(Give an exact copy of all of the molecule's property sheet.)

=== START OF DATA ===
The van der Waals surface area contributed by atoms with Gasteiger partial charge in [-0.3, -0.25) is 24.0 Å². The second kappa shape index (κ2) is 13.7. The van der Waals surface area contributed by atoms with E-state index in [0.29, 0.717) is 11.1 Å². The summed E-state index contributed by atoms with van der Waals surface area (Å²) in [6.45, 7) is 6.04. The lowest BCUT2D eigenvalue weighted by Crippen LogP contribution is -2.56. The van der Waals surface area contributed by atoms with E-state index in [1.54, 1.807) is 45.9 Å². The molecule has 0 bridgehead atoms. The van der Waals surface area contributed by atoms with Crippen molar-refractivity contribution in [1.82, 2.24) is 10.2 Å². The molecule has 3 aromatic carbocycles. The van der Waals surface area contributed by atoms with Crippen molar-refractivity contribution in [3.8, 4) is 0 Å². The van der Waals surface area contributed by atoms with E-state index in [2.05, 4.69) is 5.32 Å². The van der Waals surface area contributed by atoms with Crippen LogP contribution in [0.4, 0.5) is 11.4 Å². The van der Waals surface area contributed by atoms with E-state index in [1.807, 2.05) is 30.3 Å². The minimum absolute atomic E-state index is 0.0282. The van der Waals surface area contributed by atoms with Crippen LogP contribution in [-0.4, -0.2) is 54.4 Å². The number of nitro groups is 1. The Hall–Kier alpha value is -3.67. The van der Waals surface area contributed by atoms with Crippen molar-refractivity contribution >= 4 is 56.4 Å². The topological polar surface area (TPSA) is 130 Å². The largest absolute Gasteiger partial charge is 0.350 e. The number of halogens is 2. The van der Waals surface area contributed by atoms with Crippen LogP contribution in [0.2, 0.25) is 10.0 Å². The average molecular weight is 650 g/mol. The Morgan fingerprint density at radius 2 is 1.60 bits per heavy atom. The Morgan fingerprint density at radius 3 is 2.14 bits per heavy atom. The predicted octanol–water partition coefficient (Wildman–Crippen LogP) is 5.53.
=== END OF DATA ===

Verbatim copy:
The van der Waals surface area contributed by atoms with Gasteiger partial charge in [-0.3, -0.25) is 24.0 Å². The second kappa shape index (κ2) is 13.7. The van der Waals surface area contributed by atoms with E-state index in [0.29, 0.717) is 11.1 Å². The summed E-state index contributed by atoms with van der Waals surface area (Å²) in [6.45, 7) is 6.04. The lowest BCUT2D eigenvalue weighted by Crippen LogP contribution is -2.56. The van der Waals surface area contributed by atoms with E-state index in [1.54, 1.807) is 45.9 Å². The molecule has 0 bridgehead atoms. The van der Waals surface area contributed by atoms with Crippen molar-refractivity contribution in [1.82, 2.24) is 10.2 Å². The molecule has 3 aromatic carbocycles. The van der Waals surface area contributed by atoms with Crippen molar-refractivity contribution in [3.8, 4) is 0 Å². The van der Waals surface area contributed by atoms with E-state index in [2.05, 4.69) is 5.32 Å². The van der Waals surface area contributed by atoms with Crippen LogP contribution in [0.4, 0.5) is 11.4 Å². The van der Waals surface area contributed by atoms with E-state index in [1.807, 2.05) is 30.3 Å². The minimum absolute atomic E-state index is 0.0282. The van der Waals surface area contributed by atoms with Crippen LogP contribution in [-0.4, -0.2) is 54.4 Å². The number of nitro groups is 1. The Hall–Kier alpha value is -3.67. The van der Waals surface area contributed by atoms with Crippen molar-refractivity contribution >= 4 is 56.4 Å². The topological polar surface area (TPSA) is 130 Å². The largest absolute Gasteiger partial charge is 0.350 e. The number of halogens is 2. The van der Waals surface area contributed by atoms with Crippen LogP contribution in [0.2, 0.25) is 10.0 Å². The average molecular weight is 650 g/mol. The Morgan fingerprint density at radius 2 is 1.60 bits per heavy atom. The Morgan fingerprint density at radius 3 is 2.14 bits per heavy atom. The predicted octanol–water partition coefficient (Wildman–Crippen LogP) is 5.53.